a dot-matrix version of what the future holds
soon to be nostalgic novelty
a guided turtle
interactive boards hidden by chart paper
costs / benefit
and the temptation of shiny things
rendered in filament
the edtech wallet opens
@acampbell99 and I have been discussion 3D printers on the Twitters. It’s a fascinating technology only apt to get better. We will look back on the models of today as primitive, in the same ways in which we look back at that lone computer in our schools we once used to learn logo. The promise they represent for a future in which every home has one, and can manufacture items from plans downloaded and purchased from online catalogues, seems pulled from episodes of Star Trek (Tea. Earl Grey. Hot).
Providing students with a window into this future, along with the opportunities these devices have to help teach spatial reasoning and problem solving cannot be denied. As Moore’s Law seems to indicate, the rate at which these machines iterate is exponential, and will soon surpass our current understanding of the possibilities.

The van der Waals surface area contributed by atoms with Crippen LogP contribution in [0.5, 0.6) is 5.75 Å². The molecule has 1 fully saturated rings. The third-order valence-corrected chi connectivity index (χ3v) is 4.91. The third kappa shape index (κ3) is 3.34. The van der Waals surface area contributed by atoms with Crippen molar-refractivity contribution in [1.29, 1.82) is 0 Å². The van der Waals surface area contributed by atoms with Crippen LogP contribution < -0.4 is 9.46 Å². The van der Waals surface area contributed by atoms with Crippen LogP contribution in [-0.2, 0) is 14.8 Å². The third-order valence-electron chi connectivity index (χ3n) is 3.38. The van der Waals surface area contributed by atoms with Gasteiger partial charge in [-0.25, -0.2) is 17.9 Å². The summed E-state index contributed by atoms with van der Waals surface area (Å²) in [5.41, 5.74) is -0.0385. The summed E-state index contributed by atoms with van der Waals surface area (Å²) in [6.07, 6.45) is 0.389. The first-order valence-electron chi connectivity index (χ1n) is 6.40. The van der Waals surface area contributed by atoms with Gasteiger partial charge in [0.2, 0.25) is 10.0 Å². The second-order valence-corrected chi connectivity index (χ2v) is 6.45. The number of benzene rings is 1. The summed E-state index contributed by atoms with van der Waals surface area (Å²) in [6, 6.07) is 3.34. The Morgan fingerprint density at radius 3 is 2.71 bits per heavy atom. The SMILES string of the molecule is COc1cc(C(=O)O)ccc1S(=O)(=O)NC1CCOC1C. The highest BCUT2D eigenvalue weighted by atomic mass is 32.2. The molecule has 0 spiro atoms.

So the question becomes: when do schools decide to dive in?
Tech emerges, and as it lives, the costs decrease, and the devices become within reach of the average household. I remember renting a VCR as a child; which was too costly to own, but was available to rent along with video tapes.
Is the 3D printer ready for its moment in our classrooms? Can we use it enough to justify its cost, or should we depend on other institutions (like the public library) to provide a window into the future, and focus our efforts on what may soon be considered the more basic elements of a 21st Century classroom: devices that connect to the internet, allow for multimedia creation, and network with the wider world.
Jared, you always make me think, and this post is no exception. I had too much to say in a comment, so here’s a post of my thinking: http://adunsiger.com/2015/03/14/thinking-and-learning-in-3-d/
I’m curious to hear what others have to say about this!
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